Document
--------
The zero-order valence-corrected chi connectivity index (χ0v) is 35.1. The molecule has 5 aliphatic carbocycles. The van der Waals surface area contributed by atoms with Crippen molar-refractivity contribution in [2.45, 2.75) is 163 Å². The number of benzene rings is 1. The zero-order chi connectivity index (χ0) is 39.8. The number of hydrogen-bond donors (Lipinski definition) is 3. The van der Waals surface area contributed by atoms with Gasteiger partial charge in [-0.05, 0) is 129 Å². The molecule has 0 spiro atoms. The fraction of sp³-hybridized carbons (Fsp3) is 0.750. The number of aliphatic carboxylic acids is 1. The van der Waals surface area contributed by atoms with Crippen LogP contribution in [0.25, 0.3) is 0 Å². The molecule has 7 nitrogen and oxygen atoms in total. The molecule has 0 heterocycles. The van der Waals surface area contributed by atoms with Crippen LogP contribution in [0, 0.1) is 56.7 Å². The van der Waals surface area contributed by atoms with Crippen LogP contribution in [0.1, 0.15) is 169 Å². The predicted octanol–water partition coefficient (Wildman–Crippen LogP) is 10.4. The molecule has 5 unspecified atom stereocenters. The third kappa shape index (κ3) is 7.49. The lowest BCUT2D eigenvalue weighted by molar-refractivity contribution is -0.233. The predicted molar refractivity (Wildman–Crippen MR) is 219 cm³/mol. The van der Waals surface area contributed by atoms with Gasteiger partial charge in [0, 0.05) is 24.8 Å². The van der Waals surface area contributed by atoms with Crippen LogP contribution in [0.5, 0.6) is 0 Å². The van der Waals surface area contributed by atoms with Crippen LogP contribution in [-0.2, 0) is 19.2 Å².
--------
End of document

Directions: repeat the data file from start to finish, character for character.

The zero-order valence-corrected chi connectivity index (χ0v) is 35.1. The molecule has 5 aliphatic carbocycles. The van der Waals surface area contributed by atoms with Crippen molar-refractivity contribution in [2.45, 2.75) is 163 Å². The number of benzene rings is 1. The zero-order chi connectivity index (χ0) is 39.8. The number of hydrogen-bond donors (Lipinski definition) is 3. The van der Waals surface area contributed by atoms with Gasteiger partial charge in [-0.05, 0) is 129 Å². The molecule has 0 spiro atoms. The fraction of sp³-hybridized carbons (Fsp3) is 0.750. The number of aliphatic carboxylic acids is 1. The van der Waals surface area contributed by atoms with Crippen LogP contribution in [0.25, 0.3) is 0 Å². The molecule has 7 nitrogen and oxygen atoms in total. The molecule has 0 heterocycles. The van der Waals surface area contributed by atoms with Crippen LogP contribution in [0, 0.1) is 56.7 Å². The van der Waals surface area contributed by atoms with Crippen LogP contribution in [0.1, 0.15) is 169 Å². The predicted octanol–water partition coefficient (Wildman–Crippen LogP) is 10.4. The molecule has 5 unspecified atom stereocenters. The third kappa shape index (κ3) is 7.49. The lowest BCUT2D eigenvalue weighted by molar-refractivity contribution is -0.233. The predicted molar refractivity (Wildman–Crippen MR) is 219 cm³/mol. The van der Waals surface area contributed by atoms with Gasteiger partial charge in [0, 0.05) is 24.8 Å². The van der Waals surface area contributed by atoms with Crippen LogP contribution in [0.5, 0.6) is 0 Å². The van der Waals surface area contributed by atoms with Crippen LogP contribution in [-0.2, 0) is 19.2 Å².